“The basic thing is that everyone wants happiness; no one wants suffering. And happiness mainly comes from our own attitude rather than from external factors. If your own mental attitude is correct, even if you remain in a hostile atmosphere, you feel happy.” – His Holiness, the Dalai Lama
Some people believe in reincarnation, hoping that they will “come back” as a person who enjoys life fully. Some people believe in an after-life paradise; they hope that by living a good life or holding certain beliefs they will enjoy an after-life filled with joy and abundance. Why is the promise of joy in the next life so attractive to people? If joy isn’t the point of life, then why do the religions offer it as a promise for the next life?
For a variety of reasons, many of us are skeptical of happiness. We think it is shallow to want it, unrealistic to expect it, and we assume people who try to help us embrace happiness are somehow deluded. Isn’t it odd that we sometimes find happiness in this life to be questionable but happiness remains our greatest hope for the next life?
I don’t mean to suggest that we will always be happy. Sadness, regret, fear…these emotions are real and they have their place. But I do believe that happiness is our natural state. Fear passes, and we return to happiness. Sadness fades, and we return to happiness; at least that is how life can be.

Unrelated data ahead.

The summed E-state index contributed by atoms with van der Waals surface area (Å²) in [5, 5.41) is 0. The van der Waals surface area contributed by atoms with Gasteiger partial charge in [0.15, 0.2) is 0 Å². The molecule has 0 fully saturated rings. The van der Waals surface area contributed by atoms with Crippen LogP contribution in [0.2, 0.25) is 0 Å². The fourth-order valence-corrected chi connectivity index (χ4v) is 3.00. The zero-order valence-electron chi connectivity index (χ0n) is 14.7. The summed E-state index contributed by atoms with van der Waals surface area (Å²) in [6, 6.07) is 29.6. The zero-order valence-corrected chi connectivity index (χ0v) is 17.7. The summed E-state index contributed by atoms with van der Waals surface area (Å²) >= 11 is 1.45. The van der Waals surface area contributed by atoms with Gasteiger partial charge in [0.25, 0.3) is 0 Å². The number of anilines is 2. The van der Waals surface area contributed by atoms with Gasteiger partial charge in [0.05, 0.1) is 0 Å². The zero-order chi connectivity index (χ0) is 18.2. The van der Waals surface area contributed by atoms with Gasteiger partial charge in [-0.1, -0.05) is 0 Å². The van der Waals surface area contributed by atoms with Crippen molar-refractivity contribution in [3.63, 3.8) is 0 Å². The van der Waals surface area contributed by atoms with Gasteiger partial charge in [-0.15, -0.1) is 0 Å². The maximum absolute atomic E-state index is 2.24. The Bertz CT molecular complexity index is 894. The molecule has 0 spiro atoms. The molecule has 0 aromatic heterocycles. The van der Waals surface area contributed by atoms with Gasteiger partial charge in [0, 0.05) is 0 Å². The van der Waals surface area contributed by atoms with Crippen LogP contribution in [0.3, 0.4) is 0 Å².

The Apostle Paul wrote, “the fruit of the Spirit is love, joy, peace…” Happiness, in Paul’s opinion, was a divine gift. In my theology, no divine gift is withheld from any of us! Happiness may be the promise of the next life, but I also believe that it is the promise of this life. This life is the only one I know! Whatever lies beyond this life is mere conjuncture on my part; but the life I live today is what I can be certain of, so it is in my best interest to fill this life with love, joy, and peace.
Joseph Campbell used to say, “Follow your bliss.” I think that is wise counsel. Let’s not be afraid of happiness. We deserve it. We won’t be shallow, or selfish, or unkind, or greedy, or lazy if we are happy. In fact, if we are truly happy, we are more likely to be kind, justice-seeking, optimistic, and generous. Let’s not put off our happiness until the next life. This life is the gift we now have, and it is our duty to make the most of it. Daring to embrace our happiness seems like a good place to start.